Nordic Network on Climate Related Displacement and Mobility
The Nordic Network on Climate Related Displacement and Mobility brings together scholars, practitioners and stakeholders, to contribute to policy and regulatory questions associated with climate change related displacement as it impacts this region. By drawing on the Nordic experience, and putting this into a context of global trends, the Network highlights a specifically Nordic angle which will contribute to questions of immediate relevance to the governance of a global challenge.
Research into climate change and migration from a legal and policy perspective is in its fledgling stages in the Nordic region with only a few researchers focused specifically on the issue, and more working at its edges, but without a central hub to coordinate those efforts. This is the gap that the Nordic Network on Climate Related Displacement and Mobility fills.
Academic discussion of the legal and policy response to climate related human mobility has paid particular attention to whether the existing international, regional and national legal regimes adequately protect threatened communities. Understandably, that research has tended to focus on law and policy in the places where people are especially vulnerable to climate-related harm: the Global South. The consequence of this, however, that important questions remain for the Nordic region including how climate change might impact human mobility, and, relatedly, what legal and policy options might offer the most effective responses. This Network was established to address this research and policy gap.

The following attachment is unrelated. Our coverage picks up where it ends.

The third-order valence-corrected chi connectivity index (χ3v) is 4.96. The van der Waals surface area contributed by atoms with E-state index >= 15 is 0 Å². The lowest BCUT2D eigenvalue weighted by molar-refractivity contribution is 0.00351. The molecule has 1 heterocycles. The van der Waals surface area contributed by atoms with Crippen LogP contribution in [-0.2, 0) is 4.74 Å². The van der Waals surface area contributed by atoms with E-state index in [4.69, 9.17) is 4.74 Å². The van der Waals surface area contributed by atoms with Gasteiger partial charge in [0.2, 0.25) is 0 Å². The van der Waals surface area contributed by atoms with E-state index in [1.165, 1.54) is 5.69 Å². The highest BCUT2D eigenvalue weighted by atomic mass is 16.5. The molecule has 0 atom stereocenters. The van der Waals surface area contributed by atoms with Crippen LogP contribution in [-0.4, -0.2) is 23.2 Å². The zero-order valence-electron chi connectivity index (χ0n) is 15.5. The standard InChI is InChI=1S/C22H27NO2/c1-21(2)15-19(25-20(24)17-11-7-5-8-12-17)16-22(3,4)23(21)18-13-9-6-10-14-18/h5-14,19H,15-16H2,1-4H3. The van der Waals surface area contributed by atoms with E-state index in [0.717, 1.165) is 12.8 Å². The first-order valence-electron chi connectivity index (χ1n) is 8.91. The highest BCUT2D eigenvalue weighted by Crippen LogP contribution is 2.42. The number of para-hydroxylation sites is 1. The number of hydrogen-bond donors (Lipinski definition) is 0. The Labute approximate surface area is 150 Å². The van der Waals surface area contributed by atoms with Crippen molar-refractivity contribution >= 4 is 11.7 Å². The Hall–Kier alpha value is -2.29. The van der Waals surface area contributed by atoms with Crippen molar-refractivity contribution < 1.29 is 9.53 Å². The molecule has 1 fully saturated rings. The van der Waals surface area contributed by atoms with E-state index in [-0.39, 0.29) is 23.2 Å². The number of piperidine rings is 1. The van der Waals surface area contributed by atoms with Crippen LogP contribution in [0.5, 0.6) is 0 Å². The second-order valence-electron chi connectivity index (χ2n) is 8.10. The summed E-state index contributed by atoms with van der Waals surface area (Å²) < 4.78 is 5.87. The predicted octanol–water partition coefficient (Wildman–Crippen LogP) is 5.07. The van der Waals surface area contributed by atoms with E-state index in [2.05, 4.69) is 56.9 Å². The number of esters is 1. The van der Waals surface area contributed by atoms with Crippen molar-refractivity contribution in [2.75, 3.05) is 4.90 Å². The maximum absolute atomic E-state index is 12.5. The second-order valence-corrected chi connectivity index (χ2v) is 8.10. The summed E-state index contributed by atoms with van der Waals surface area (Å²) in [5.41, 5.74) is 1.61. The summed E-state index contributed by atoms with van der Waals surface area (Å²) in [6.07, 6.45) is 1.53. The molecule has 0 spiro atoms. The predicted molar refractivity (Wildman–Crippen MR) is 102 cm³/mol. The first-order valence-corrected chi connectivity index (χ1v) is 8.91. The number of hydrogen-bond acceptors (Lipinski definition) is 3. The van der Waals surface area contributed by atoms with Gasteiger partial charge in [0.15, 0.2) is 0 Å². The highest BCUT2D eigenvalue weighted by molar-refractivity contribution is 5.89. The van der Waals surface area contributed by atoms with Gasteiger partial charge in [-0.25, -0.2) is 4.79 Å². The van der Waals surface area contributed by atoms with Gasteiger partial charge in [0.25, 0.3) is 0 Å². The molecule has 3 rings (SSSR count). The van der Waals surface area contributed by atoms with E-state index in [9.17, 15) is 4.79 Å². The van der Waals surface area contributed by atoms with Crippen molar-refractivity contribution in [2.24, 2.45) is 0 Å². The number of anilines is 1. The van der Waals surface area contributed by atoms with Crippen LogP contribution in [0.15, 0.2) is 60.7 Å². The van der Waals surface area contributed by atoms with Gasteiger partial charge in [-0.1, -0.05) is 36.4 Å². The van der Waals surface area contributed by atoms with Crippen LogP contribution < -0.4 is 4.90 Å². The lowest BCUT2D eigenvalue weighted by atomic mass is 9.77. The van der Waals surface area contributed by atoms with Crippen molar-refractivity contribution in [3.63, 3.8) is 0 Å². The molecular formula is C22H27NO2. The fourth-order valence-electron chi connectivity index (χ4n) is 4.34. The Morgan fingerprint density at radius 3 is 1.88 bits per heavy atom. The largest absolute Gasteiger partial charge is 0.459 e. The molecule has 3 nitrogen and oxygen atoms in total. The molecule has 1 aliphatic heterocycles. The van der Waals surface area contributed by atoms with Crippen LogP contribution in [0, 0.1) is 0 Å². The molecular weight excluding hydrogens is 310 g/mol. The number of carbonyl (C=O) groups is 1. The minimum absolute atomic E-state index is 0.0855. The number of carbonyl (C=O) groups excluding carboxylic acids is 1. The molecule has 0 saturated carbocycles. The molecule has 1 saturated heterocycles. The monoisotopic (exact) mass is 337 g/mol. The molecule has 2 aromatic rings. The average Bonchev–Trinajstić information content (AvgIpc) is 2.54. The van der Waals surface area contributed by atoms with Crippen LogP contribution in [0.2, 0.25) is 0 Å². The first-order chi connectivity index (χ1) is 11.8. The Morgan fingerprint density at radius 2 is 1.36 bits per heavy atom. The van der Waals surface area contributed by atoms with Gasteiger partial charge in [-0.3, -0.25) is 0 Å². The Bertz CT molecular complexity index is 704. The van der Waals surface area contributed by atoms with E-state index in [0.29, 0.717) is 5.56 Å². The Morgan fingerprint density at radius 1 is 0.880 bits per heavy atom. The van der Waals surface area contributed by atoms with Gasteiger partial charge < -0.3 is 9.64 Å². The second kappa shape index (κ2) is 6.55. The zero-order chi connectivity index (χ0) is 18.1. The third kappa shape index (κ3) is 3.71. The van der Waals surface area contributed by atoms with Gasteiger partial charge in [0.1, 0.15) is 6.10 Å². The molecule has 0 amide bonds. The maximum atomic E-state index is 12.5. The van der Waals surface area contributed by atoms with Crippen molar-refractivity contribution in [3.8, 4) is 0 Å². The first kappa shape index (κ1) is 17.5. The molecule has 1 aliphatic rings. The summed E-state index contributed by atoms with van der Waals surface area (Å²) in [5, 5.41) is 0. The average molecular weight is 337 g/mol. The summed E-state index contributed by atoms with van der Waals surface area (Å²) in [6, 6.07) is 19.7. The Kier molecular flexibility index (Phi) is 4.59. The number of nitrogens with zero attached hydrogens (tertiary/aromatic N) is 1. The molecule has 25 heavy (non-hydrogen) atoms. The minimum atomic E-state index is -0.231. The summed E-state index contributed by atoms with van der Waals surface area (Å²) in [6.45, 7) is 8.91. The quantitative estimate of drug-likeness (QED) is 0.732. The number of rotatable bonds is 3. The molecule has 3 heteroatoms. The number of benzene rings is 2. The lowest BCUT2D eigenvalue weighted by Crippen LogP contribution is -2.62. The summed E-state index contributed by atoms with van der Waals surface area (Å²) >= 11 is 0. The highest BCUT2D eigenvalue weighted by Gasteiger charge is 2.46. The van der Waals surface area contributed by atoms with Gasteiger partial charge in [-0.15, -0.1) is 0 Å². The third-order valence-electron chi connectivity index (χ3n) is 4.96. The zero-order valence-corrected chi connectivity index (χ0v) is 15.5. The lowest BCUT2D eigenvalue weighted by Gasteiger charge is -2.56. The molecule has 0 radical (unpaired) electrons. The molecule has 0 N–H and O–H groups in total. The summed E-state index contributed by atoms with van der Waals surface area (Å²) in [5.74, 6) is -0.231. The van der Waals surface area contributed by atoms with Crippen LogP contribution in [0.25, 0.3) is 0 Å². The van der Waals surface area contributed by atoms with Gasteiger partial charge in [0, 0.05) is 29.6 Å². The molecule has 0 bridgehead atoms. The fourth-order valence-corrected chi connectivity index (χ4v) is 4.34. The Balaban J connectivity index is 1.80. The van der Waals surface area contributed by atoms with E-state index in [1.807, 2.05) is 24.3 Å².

The unique biophysical, legal and socio-political characteristics of the region justify independent attention. The impact of climate change in the Nordic region is both important and unique. Intense rainfall combined with faster than usual snowmelt increases the frequency of rock falls, debris flows and avalanches in mountainous areas. Flat plains are likely to suffer from a greater frequency and intensity of rainfall causing flash flooding, and an increase in storm surges can be expected to impact north-western Europe, including Denmark, while summer wildfires in Sweden are becoming increasingly regular. Climate change also disrupts fragile ecosystems in the Nordic Arctic Region, including the Faroe Islands, Iceland and Greenland. The resultant imbalance in biodiversity and weather cycles have corollary impacts on human populations and contribute to existing pressures on indigenous life and livelihoods.
At the same time, the Nordic region has seen a 16% increase in population from 1990 to 2017, primarily from net migration (Nordic Council of Ministers 2018). The number of people moving into the region intensified in 2015-2016 when the entire European region experienced a surge in people seeking international protection. During this time, Sweden and Finland had legislation that extended refugee-type protection for ‘environmental catastrophe’ (Swedish Aliens Act 4 kap 2a §; Aliens Act (Finland) s 109(1)). However, both countries suspended these laws amidst the swell of new migrants. That laws were introduced but later repealed serves to highlight that there is a need for research-based policy to ensure Nordic preparedness for the inevitable future climate change related human mobility.